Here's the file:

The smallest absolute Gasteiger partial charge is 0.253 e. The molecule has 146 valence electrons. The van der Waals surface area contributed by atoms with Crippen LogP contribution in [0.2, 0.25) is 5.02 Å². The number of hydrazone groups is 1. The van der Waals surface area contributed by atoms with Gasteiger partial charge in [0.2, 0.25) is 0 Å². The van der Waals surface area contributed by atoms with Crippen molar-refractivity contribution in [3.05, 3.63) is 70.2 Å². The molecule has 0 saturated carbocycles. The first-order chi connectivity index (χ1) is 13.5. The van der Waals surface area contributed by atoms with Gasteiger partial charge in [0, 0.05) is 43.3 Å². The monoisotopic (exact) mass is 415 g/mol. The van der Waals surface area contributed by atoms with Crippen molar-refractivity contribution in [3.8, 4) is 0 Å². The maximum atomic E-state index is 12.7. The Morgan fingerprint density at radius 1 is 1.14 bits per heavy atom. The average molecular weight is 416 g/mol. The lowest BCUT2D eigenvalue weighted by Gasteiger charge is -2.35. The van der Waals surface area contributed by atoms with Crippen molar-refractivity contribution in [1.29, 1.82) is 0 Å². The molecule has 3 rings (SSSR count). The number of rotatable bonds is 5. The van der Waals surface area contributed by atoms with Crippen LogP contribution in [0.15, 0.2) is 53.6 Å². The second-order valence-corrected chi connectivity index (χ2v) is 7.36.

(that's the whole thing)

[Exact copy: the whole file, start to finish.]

The smallest absolute Gasteiger partial charge is 0.253 e. The molecule has 146 valence electrons. The van der Waals surface area contributed by atoms with Crippen LogP contribution in [0.2, 0.25) is 5.02 Å². The number of hydrazone groups is 1. The van der Waals surface area contributed by atoms with Gasteiger partial charge in [0.2, 0.25) is 0 Å². The van der Waals surface area contributed by atoms with Crippen molar-refractivity contribution in [3.05, 3.63) is 70.2 Å². The molecule has 0 saturated carbocycles. The first-order chi connectivity index (χ1) is 13.5. The van der Waals surface area contributed by atoms with Gasteiger partial charge in [0, 0.05) is 43.3 Å². The monoisotopic (exact) mass is 415 g/mol. The van der Waals surface area contributed by atoms with Crippen molar-refractivity contribution in [3.8, 4) is 0 Å². The maximum atomic E-state index is 12.7. The Morgan fingerprint density at radius 1 is 1.14 bits per heavy atom. The average molecular weight is 416 g/mol. The lowest BCUT2D eigenvalue weighted by Gasteiger charge is -2.35. The van der Waals surface area contributed by atoms with Crippen molar-refractivity contribution in [1.29, 1.82) is 0 Å². The molecule has 3 rings (SSSR count). The number of rotatable bonds is 5. The van der Waals surface area contributed by atoms with Crippen LogP contribution in [0.15, 0.2) is 53.6 Å². The second-order valence-corrected chi connectivity index (χ2v) is 7.36.